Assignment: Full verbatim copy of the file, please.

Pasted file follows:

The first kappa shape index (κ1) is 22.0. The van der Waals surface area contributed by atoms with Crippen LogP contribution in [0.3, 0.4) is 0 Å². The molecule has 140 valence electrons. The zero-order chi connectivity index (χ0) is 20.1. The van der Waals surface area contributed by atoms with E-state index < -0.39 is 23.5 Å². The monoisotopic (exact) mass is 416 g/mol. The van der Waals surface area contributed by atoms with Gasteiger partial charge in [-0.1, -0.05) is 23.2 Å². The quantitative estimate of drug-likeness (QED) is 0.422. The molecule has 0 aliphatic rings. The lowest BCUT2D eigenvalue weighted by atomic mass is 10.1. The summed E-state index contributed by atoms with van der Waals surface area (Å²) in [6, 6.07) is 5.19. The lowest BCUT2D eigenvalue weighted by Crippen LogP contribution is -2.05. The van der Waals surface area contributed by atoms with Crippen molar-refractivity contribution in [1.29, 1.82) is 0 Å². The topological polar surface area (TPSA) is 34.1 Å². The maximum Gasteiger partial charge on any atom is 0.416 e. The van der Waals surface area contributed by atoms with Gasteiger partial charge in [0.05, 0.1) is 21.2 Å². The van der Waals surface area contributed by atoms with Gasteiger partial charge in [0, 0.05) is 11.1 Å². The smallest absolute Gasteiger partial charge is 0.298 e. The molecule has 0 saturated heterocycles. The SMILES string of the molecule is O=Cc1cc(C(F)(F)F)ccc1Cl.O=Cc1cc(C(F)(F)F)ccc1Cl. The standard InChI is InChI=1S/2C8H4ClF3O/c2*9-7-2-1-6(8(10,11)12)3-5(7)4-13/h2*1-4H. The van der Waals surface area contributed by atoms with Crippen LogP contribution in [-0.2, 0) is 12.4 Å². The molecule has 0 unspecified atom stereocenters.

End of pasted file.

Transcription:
The first kappa shape index (κ1) is 22.0. The van der Waals surface area contributed by atoms with Crippen LogP contribution in [0.3, 0.4) is 0 Å². The molecule has 140 valence electrons. The zero-order chi connectivity index (χ0) is 20.1. The van der Waals surface area contributed by atoms with E-state index < -0.39 is 23.5 Å². The monoisotopic (exact) mass is 416 g/mol. The van der Waals surface area contributed by atoms with Gasteiger partial charge in [-0.1, -0.05) is 23.2 Å². The quantitative estimate of drug-likeness (QED) is 0.422. The molecule has 0 aliphatic rings. The lowest BCUT2D eigenvalue weighted by atomic mass is 10.1. The summed E-state index contributed by atoms with van der Waals surface area (Å²) in [6, 6.07) is 5.19. The lowest BCUT2D eigenvalue weighted by Crippen LogP contribution is -2.05. The van der Waals surface area contributed by atoms with Crippen molar-refractivity contribution in [1.29, 1.82) is 0 Å². The topological polar surface area (TPSA) is 34.1 Å². The maximum Gasteiger partial charge on any atom is 0.416 e. The van der Waals surface area contributed by atoms with Gasteiger partial charge in [0.05, 0.1) is 21.2 Å². The van der Waals surface area contributed by atoms with Gasteiger partial charge in [0, 0.05) is 11.1 Å². The smallest absolute Gasteiger partial charge is 0.298 e. The molecule has 0 saturated heterocycles. The SMILES string of the molecule is O=Cc1cc(C(F)(F)F)ccc1Cl.O=Cc1cc(C(F)(F)F)ccc1Cl. The standard InChI is InChI=1S/2C8H4ClF3O/c2*9-7-2-1-6(8(10,11)12)3-5(7)4-13/h2*1-4H. The van der Waals surface area contributed by atoms with Crippen LogP contribution in [-0.2, 0) is 12.4 Å². The molecule has 0 unspecified atom stereocenters.